The Judiciary of England and Wales and the Ministry of Justice are calling on people from all walks of life in London to be part of a new wave of volunteers, giving back to their local community and helping the magistracy better reflect the diversity of British society.
Data on the diversity of the current magistracy in London over the last five years shows an increase in magistrates from underrepresented groups, including people from an ethnic minority background (30%).
There’s still further to go, which is why people from a wide range of backgrounds are being urged to consider becoming magistrates as applications open in London for another year. The appeal is part of a national drive to increase the number of those volunteering across England and Wales, including people from underrepresented groups in the magistracy.
No legal qualifications, degree or experience is required to be a magistrate. Volunteers will be given thorough training as well as legal support to help make decisions on cases in criminal or family court. Magistrates work closely in groups of three with a legal advisor, who offers guidance on the law.
From teachers to electricians, to stay-at-home parents, anyone aged between 18 and 70 who can commit to at least 13 days a year for at least five years is encouraged to come forward. Become a magistrate and you’ll learn new skills, enjoy new challenges, and help create positive change for your community. The role also gives people a chance to give back to their community, build relationships with new people and develop new skills.
With support from magistrates in London, the campaign seeks to boost numbers by recruiting 2,000 new magistrates across England and Wales this year. Being a magistrate is a part-time voluntary role that can fit around other working commitments. From making an impact on families’ futures and children’s lives as a family court magistrate, to handling criminal cases as a criminal court magistrate, candidates are being sought to fill positions across all jurisdictions. Whichever role volunteers take up, they will regularly make decisions that will shape the lives of individuals for years to come.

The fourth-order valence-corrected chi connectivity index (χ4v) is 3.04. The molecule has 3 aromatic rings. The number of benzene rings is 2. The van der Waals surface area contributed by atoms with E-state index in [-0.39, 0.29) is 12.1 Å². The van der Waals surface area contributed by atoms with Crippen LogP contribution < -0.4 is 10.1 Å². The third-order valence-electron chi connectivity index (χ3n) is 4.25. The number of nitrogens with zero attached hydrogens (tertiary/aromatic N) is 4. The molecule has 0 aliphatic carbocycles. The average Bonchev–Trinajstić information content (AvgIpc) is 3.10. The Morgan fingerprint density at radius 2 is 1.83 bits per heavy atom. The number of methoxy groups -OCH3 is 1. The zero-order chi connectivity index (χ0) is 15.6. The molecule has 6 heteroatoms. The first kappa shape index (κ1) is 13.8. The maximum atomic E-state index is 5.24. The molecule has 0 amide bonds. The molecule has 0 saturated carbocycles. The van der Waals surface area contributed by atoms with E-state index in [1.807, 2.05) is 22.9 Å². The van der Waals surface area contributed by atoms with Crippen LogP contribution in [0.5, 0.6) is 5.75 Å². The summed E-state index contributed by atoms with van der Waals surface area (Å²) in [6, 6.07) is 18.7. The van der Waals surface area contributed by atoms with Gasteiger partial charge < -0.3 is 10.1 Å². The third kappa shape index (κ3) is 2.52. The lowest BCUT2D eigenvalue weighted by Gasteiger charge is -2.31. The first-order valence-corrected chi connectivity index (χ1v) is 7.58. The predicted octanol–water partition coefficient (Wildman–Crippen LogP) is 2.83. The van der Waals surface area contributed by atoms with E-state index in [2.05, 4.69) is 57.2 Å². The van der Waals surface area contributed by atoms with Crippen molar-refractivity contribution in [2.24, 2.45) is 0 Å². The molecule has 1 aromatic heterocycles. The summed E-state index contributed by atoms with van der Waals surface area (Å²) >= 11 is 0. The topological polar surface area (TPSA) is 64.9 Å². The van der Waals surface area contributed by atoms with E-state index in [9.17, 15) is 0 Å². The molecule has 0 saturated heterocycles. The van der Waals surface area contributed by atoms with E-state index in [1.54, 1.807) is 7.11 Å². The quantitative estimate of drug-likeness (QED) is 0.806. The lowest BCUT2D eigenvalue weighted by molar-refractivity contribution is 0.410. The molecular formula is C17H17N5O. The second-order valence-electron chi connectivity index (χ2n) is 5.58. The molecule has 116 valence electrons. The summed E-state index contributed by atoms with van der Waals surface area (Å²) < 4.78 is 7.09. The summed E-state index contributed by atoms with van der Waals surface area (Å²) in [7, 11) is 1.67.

London magistrates are stepping forward to talk about the benefits the role brings to their lives, from make a difference to wider society to gaining a wide range of highly valued and transferable skills.
Gilles from New Malden is of White and Black African heritage, he has been a magistrate for over 13 years. He joined the magistracy as he wanted to give back to the community and make the justice system more diverse.
On his role as a magistrate Gilles said: “I joined the bench because I wanted to dispel some of the misconceptions around the role. You don’t need to be a certain type of person to be a magistrate – a magistrate is simply someone that cares about others within their community. It’s important that magistrates from all different walks of life join the bench in order to represent our diverse society. The role challenges your views and encourages you to think about things from a different perspective. I’ve learnt so much during my time as a magistrate and would strongly recommend the role to others.”
Jacqui is an Education Lead working for NHS England and lives in London. She has been a magistrate for over 17 years and joined the bench to give back to her community and ensure that individuals who appear before the court see someone who looks like them, representing the black, Asian and ethnic minority community, sitting on the bench where decisions about their case will be made.